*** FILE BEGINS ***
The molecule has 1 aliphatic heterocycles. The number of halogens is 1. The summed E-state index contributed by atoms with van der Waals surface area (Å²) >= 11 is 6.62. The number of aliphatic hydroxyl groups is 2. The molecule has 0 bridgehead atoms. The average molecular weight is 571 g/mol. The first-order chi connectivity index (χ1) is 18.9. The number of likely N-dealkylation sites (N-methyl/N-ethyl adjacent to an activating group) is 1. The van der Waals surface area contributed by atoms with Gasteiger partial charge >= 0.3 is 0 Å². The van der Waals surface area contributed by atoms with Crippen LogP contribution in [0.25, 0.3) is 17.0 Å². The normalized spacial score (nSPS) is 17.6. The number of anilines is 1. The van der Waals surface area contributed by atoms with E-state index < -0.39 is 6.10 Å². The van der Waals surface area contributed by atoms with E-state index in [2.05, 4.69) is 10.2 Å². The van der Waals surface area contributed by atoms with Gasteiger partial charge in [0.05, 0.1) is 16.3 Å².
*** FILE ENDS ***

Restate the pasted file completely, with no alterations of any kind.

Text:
The molecule has 1 aliphatic heterocycles. The number of halogens is 1. The summed E-state index contributed by atoms with van der Waals surface area (Å²) >= 11 is 6.62. The number of aliphatic hydroxyl groups is 2. The molecule has 0 bridgehead atoms. The average molecular weight is 571 g/mol. The first-order chi connectivity index (χ1) is 18.9. The number of likely N-dealkylation sites (N-methyl/N-ethyl adjacent to an activating group) is 1. The van der Waals surface area contributed by atoms with Gasteiger partial charge >= 0.3 is 0 Å². The van der Waals surface area contributed by atoms with Crippen LogP contribution in [0.25, 0.3) is 17.0 Å². The normalized spacial score (nSPS) is 17.6. The number of anilines is 1. The van der Waals surface area contributed by atoms with E-state index < -0.39 is 6.10 Å². The van der Waals surface area contributed by atoms with E-state index in [2.05, 4.69) is 10.2 Å². The van der Waals surface area contributed by atoms with Gasteiger partial charge in [0.05, 0.1) is 16.3 Å².